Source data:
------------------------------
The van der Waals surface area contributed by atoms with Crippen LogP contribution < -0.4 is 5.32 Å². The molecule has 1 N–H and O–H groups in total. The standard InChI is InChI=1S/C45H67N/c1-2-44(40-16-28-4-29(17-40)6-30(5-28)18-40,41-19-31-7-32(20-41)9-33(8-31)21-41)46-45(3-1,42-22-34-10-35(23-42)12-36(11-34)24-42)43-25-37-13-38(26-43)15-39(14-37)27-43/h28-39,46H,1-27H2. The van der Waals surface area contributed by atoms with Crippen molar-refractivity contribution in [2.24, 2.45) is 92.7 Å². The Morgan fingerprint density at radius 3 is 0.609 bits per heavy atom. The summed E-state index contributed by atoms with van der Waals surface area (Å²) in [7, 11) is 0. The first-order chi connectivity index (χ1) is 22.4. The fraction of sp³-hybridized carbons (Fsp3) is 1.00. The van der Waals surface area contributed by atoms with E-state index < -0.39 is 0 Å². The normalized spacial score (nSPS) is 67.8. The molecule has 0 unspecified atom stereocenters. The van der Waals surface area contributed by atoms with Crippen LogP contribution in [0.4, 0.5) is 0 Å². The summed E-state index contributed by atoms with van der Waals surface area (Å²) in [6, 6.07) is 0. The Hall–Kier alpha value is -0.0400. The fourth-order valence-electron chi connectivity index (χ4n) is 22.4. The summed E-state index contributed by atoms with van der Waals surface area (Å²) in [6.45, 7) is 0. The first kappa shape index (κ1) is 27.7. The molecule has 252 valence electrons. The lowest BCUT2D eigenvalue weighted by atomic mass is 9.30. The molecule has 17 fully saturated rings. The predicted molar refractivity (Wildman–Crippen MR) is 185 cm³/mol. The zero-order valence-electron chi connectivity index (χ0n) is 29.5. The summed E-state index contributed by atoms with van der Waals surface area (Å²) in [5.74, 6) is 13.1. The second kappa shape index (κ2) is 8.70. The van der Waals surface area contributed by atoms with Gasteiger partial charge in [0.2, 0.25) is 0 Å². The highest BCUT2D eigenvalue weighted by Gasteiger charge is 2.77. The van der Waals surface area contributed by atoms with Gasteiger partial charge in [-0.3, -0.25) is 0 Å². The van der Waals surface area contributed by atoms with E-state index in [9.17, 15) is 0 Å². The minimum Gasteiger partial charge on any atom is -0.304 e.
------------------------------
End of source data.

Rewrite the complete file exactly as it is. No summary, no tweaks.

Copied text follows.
The van der Waals surface area contributed by atoms with Crippen LogP contribution < -0.4 is 5.32 Å². The molecule has 1 N–H and O–H groups in total. The standard InChI is InChI=1S/C45H67N/c1-2-44(40-16-28-4-29(17-40)6-30(5-28)18-40,41-19-31-7-32(20-41)9-33(8-31)21-41)46-45(3-1,42-22-34-10-35(23-42)12-36(11-34)24-42)43-25-37-13-38(26-43)15-39(14-37)27-43/h28-39,46H,1-27H2. The van der Waals surface area contributed by atoms with Crippen molar-refractivity contribution in [2.24, 2.45) is 92.7 Å². The Morgan fingerprint density at radius 3 is 0.609 bits per heavy atom. The summed E-state index contributed by atoms with van der Waals surface area (Å²) in [7, 11) is 0. The first-order chi connectivity index (χ1) is 22.4. The fraction of sp³-hybridized carbons (Fsp3) is 1.00. The van der Waals surface area contributed by atoms with E-state index < -0.39 is 0 Å². The normalized spacial score (nSPS) is 67.8. The molecule has 0 unspecified atom stereocenters. The van der Waals surface area contributed by atoms with Crippen LogP contribution in [0.4, 0.5) is 0 Å². The summed E-state index contributed by atoms with van der Waals surface area (Å²) in [6, 6.07) is 0. The Hall–Kier alpha value is -0.0400. The fourth-order valence-electron chi connectivity index (χ4n) is 22.4. The summed E-state index contributed by atoms with van der Waals surface area (Å²) in [6.45, 7) is 0. The first kappa shape index (κ1) is 27.7. The molecule has 252 valence electrons. The lowest BCUT2D eigenvalue weighted by atomic mass is 9.30. The molecule has 17 fully saturated rings. The predicted molar refractivity (Wildman–Crippen MR) is 185 cm³/mol. The zero-order valence-electron chi connectivity index (χ0n) is 29.5. The summed E-state index contributed by atoms with van der Waals surface area (Å²) in [5.74, 6) is 13.1. The second kappa shape index (κ2) is 8.70. The van der Waals surface area contributed by atoms with Gasteiger partial charge in [0.2, 0.25) is 0 Å². The highest BCUT2D eigenvalue weighted by Gasteiger charge is 2.77. The van der Waals surface area contributed by atoms with Gasteiger partial charge in [-0.3, -0.25) is 0 Å². The van der Waals surface area contributed by atoms with E-state index in [9.17, 15) is 0 Å². The minimum Gasteiger partial charge on any atom is -0.304 e.